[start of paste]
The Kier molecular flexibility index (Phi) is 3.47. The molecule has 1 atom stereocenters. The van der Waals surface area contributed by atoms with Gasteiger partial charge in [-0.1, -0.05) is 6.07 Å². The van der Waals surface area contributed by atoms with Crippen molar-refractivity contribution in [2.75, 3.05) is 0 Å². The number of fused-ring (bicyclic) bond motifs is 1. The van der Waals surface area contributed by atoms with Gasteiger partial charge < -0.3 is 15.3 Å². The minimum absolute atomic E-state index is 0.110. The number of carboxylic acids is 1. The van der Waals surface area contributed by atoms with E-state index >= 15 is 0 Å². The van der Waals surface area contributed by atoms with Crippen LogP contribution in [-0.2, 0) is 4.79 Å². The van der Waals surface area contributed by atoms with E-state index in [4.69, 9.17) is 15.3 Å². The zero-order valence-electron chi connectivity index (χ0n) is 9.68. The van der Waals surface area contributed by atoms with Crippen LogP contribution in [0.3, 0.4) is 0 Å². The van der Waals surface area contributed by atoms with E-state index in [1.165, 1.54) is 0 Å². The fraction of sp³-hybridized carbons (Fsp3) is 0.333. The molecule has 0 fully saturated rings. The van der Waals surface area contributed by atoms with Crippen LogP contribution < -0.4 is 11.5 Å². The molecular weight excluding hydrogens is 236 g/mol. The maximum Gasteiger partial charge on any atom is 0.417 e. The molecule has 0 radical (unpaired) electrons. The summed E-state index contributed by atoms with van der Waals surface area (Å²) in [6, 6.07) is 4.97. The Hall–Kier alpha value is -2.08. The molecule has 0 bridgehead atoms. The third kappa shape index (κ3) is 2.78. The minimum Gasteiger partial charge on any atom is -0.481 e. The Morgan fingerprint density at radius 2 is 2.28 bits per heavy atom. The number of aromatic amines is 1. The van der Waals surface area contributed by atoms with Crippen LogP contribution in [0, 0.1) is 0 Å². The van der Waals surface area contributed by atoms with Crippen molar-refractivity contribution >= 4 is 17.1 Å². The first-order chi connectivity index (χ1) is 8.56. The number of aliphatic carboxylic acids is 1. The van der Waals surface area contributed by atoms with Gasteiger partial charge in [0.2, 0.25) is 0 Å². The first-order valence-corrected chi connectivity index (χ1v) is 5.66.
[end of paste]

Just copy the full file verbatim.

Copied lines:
The Kier molecular flexibility index (Phi) is 3.47. The molecule has 1 atom stereocenters. The van der Waals surface area contributed by atoms with Gasteiger partial charge in [-0.1, -0.05) is 6.07 Å². The van der Waals surface area contributed by atoms with Crippen molar-refractivity contribution in [2.75, 3.05) is 0 Å². The number of fused-ring (bicyclic) bond motifs is 1. The van der Waals surface area contributed by atoms with Gasteiger partial charge < -0.3 is 15.3 Å². The minimum absolute atomic E-state index is 0.110. The number of carboxylic acids is 1. The van der Waals surface area contributed by atoms with E-state index >= 15 is 0 Å². The van der Waals surface area contributed by atoms with Crippen LogP contribution in [-0.2, 0) is 4.79 Å². The van der Waals surface area contributed by atoms with E-state index in [4.69, 9.17) is 15.3 Å². The zero-order valence-electron chi connectivity index (χ0n) is 9.68. The van der Waals surface area contributed by atoms with Crippen LogP contribution in [0.3, 0.4) is 0 Å². The van der Waals surface area contributed by atoms with E-state index in [1.165, 1.54) is 0 Å². The fraction of sp³-hybridized carbons (Fsp3) is 0.333. The molecule has 0 fully saturated rings. The van der Waals surface area contributed by atoms with Crippen LogP contribution < -0.4 is 11.5 Å². The molecular weight excluding hydrogens is 236 g/mol. The maximum Gasteiger partial charge on any atom is 0.417 e. The molecule has 0 radical (unpaired) electrons. The summed E-state index contributed by atoms with van der Waals surface area (Å²) in [6, 6.07) is 4.97. The Hall–Kier alpha value is -2.08. The molecule has 0 bridgehead atoms. The third kappa shape index (κ3) is 2.78. The minimum Gasteiger partial charge on any atom is -0.481 e. The Morgan fingerprint density at radius 2 is 2.28 bits per heavy atom. The number of aromatic amines is 1. The van der Waals surface area contributed by atoms with Crippen LogP contribution in [0, 0.1) is 0 Å². The van der Waals surface area contributed by atoms with Crippen molar-refractivity contribution >= 4 is 17.1 Å². The first-order chi connectivity index (χ1) is 8.56. The number of aliphatic carboxylic acids is 1. The van der Waals surface area contributed by atoms with Gasteiger partial charge in [0.2, 0.25) is 0 Å². The first-order valence-corrected chi connectivity index (χ1v) is 5.66.